A PORTRAIT OF ANGUISH
Lana Turner was one of the least impressive celebrities I encountered in Hollywood. Terribly vulnerable, caught up in the phony world filled with flakes and false promises. It was in this world she became involved with hoodlum Johnny Stompanato, a nasty guy with no scruples; one of gangster Mickey Cohen’s henchmen who specialized in strong-arm extortion, and exposed wealthy women to hidden cameras while performing sex acts. Turner became a victim of the Cohen gang and suffered physical beatings at the hands of Stompanato. She was a constant source of money for Cohen.
The first time I saw Lana was in the late forties, sitting at the bar in Billy Berg’s jazz joint on Vine Street. I was free-lancing the night club circuit, wandering around Berg’s club looking for someone to photograph. I noticed a bloated blond seated alone on a stool in the middle of the bar. Every time I walked by she’d glance at my Graphic, then at me with a questioning smile, expecting to be photographed. She looked like a hooker. I ignored her.
Outside, my colleague asked if I shot a picture of Lana Turner. I realized it had to have been the boozed up blond at the bar. Even if I had recognized her, I couldn’t take an unflattering picture of a glamour star in such miserable condition.
About ten years later I was assigned to photograph her for NBC News. It was one tragic night in 1958 when the police reported that Lana hand her longtime boyfriend Stompanato were having a violent argument in her bedroom. Fearing for her mother’s life, her 14 year old daughter Cheryl Crane go a butcher knife from the kitchen and stabbed Stompanato to death. The big, mean street tough, son-of-a-bitch couldn’t defend himself against a frail 14 year old girl, or her drunken mother.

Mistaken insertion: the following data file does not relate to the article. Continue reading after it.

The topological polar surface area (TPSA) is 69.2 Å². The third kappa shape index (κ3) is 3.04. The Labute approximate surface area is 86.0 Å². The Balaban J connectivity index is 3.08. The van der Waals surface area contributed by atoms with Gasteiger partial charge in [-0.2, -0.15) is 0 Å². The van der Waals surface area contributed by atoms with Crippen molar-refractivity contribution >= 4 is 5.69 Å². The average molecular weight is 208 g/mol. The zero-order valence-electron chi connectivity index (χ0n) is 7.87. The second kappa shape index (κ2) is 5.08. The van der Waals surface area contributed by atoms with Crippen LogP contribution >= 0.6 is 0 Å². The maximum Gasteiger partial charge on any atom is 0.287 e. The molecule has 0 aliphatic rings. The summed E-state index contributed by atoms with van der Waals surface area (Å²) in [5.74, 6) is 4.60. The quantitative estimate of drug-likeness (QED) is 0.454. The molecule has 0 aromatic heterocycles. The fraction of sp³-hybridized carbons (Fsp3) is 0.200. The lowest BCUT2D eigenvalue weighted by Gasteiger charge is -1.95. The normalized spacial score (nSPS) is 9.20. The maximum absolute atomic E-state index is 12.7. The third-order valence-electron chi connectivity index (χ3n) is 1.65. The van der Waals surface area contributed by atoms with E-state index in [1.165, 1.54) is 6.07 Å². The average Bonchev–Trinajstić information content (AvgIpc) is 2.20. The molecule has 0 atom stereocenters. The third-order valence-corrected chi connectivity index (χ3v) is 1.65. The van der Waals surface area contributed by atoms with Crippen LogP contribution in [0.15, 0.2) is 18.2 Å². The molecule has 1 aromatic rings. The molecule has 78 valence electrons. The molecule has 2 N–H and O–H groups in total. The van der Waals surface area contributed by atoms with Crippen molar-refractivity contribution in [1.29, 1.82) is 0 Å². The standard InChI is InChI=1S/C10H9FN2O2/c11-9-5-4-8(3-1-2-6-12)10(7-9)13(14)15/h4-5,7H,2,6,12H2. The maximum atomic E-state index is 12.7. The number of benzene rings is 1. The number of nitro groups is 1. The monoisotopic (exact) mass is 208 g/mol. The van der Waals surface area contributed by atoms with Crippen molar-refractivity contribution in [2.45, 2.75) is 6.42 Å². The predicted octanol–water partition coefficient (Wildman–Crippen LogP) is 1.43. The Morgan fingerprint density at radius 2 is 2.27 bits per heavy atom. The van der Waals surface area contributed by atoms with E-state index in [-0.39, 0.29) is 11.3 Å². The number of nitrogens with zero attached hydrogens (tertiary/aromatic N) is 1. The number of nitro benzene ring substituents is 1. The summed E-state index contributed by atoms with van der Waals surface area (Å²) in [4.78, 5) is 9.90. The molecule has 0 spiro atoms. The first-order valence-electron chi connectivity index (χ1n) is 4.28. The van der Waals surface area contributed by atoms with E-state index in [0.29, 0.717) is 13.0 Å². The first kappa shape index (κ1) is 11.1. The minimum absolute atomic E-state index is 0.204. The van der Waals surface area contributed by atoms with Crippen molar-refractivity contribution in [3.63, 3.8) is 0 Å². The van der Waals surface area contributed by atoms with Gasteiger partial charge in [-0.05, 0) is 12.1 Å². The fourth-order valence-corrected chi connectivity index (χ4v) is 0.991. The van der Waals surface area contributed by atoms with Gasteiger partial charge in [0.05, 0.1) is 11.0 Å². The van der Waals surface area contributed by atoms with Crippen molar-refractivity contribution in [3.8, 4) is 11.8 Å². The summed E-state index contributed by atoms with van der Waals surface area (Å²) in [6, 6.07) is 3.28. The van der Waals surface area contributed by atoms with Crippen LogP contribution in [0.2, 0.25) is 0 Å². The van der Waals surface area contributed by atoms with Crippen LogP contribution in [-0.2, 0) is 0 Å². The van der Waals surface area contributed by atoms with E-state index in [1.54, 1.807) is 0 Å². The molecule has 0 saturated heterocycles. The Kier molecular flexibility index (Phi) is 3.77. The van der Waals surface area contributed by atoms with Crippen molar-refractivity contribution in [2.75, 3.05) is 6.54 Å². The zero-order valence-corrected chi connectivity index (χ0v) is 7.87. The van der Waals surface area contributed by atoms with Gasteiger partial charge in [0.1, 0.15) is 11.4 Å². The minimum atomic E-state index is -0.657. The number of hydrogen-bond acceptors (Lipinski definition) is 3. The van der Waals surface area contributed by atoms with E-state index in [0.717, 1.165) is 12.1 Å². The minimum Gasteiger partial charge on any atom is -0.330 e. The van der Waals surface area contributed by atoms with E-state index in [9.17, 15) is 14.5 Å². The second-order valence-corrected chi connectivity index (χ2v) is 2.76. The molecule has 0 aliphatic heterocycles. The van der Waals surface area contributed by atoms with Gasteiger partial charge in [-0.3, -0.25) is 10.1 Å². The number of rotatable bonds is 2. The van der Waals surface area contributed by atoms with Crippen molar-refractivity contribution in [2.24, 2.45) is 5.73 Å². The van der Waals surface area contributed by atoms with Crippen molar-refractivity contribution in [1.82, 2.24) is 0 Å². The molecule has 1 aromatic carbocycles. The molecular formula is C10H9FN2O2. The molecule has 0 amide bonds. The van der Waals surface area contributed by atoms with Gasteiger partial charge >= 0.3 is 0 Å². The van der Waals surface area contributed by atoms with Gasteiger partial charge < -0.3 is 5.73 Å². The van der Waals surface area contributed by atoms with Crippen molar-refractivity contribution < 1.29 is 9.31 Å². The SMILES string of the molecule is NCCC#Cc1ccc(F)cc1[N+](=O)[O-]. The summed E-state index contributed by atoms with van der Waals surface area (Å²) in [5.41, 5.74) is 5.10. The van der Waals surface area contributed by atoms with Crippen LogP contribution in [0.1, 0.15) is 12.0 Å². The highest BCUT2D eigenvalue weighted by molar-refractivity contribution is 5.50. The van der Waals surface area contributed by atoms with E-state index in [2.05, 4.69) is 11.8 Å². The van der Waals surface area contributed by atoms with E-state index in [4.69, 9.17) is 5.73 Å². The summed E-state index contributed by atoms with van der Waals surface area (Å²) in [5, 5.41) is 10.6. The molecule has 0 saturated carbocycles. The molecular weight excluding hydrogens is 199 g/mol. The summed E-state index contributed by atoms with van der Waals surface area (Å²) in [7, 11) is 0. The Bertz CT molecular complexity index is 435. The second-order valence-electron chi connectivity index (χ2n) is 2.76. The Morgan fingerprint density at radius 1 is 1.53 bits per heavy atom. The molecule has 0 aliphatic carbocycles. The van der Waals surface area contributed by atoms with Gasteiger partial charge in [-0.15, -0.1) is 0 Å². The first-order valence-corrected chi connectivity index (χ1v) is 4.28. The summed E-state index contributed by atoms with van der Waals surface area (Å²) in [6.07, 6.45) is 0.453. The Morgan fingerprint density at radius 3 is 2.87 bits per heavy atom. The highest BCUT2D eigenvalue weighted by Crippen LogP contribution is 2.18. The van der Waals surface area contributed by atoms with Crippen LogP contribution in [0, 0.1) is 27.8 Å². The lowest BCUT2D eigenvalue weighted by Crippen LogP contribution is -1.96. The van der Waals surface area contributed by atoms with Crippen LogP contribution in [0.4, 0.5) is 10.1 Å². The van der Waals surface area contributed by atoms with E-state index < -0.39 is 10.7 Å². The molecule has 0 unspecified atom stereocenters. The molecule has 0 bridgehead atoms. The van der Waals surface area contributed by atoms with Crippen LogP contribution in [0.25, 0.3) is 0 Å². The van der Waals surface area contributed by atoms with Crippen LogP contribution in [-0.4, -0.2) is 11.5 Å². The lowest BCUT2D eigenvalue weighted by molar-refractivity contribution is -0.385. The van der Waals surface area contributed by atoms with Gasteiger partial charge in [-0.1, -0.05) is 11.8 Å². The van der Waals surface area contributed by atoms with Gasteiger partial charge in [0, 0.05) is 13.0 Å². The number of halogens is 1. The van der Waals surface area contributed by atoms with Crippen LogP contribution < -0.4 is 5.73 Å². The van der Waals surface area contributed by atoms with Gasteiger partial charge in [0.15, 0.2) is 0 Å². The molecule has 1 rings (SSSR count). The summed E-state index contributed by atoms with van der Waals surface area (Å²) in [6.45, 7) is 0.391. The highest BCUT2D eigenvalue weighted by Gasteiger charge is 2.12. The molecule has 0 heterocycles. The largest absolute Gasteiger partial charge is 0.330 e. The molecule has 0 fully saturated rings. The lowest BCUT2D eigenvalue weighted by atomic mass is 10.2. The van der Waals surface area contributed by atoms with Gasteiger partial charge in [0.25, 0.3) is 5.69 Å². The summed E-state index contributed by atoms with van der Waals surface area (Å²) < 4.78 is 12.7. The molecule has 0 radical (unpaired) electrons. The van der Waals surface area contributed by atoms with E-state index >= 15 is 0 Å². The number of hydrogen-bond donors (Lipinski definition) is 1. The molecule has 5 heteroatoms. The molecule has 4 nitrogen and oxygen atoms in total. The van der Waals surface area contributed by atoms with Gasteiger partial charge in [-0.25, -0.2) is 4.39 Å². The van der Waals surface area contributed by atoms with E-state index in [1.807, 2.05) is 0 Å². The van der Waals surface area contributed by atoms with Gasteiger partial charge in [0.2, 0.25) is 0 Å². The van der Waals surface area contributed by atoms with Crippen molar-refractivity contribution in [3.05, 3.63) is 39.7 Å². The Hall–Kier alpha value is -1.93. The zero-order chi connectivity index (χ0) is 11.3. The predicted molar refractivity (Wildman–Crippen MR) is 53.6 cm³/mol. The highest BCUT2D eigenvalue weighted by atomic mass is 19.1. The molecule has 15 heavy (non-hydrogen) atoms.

I thought it a flimsy story. At best it’s almost impossible to put a butcher knife through a thick, boneless cut of meat, much less a live person. More than likely it would take two rugged guys just to hold Stompanato in order for another to stab him in the chest. A possibility never investigated. Two females observing such a brutal act would undoubtedly be terrified and threatened into silence.
Horrified by this ordeal, however it happened, Turner first called famed criminal attorney, Jerry Giesler; after that an ambulance. An hour later she informed the Beverly Hills Police Department. Coincidentally, while Stompanato was being stabbed to death, his apartment was being cleaned out by Cohen’s men.
I was limited to silent shots of Turner, her daughter, and lawyers walking in and out of the Beverly Hills Police Station, her Roxbury home, and blood on the bedroom floor as we couldn’t get anyone to give us a statement on film except an occasional police spokesman.
A short time after, the desk would once again assign me to cover Lana Turner during the coroner’s inquest- where I was able to grab a shot of her with my still camera.
Lana Turner sits with attorney Jerry Giesler at the counsel table surrounded by the world press corps at the coroner’s inquest into the stabbing death of her lover, Johnny Stompanato. Accused of justifiable homicide, her daughter served a minimal time in prison for his death. The story still doesn’t ring the truth bell. I felt sorry for Lana Turner, and Cheryl. I still do.